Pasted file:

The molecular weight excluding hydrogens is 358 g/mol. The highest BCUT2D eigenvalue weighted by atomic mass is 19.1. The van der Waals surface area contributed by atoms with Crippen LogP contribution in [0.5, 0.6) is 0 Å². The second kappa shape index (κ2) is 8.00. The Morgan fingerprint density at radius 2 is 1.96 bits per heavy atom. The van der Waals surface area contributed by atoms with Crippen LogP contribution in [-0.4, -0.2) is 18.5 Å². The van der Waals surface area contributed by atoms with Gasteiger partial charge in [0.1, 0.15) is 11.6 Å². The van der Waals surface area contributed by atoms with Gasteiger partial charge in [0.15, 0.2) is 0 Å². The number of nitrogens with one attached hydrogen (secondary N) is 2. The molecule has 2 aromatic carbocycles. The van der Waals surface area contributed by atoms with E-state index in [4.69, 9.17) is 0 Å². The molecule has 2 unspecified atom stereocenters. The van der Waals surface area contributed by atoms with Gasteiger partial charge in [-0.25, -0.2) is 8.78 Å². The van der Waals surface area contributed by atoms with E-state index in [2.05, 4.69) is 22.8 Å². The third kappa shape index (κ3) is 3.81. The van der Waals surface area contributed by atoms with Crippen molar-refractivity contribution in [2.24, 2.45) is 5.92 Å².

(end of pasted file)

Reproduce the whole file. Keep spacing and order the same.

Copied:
The molecular weight excluding hydrogens is 358 g/mol. The highest BCUT2D eigenvalue weighted by atomic mass is 19.1. The van der Waals surface area contributed by atoms with Crippen LogP contribution in [0.5, 0.6) is 0 Å². The second kappa shape index (κ2) is 8.00. The Morgan fingerprint density at radius 2 is 1.96 bits per heavy atom. The van der Waals surface area contributed by atoms with Crippen LogP contribution in [-0.4, -0.2) is 18.5 Å². The van der Waals surface area contributed by atoms with Gasteiger partial charge in [0.1, 0.15) is 11.6 Å². The van der Waals surface area contributed by atoms with Gasteiger partial charge in [0.15, 0.2) is 0 Å². The number of nitrogens with one attached hydrogen (secondary N) is 2. The molecule has 2 aromatic carbocycles. The van der Waals surface area contributed by atoms with E-state index in [4.69, 9.17) is 0 Å². The molecule has 2 unspecified atom stereocenters. The van der Waals surface area contributed by atoms with Gasteiger partial charge in [-0.25, -0.2) is 8.78 Å². The van der Waals surface area contributed by atoms with E-state index in [2.05, 4.69) is 22.8 Å². The third kappa shape index (κ3) is 3.81. The van der Waals surface area contributed by atoms with Crippen molar-refractivity contribution in [2.24, 2.45) is 5.92 Å².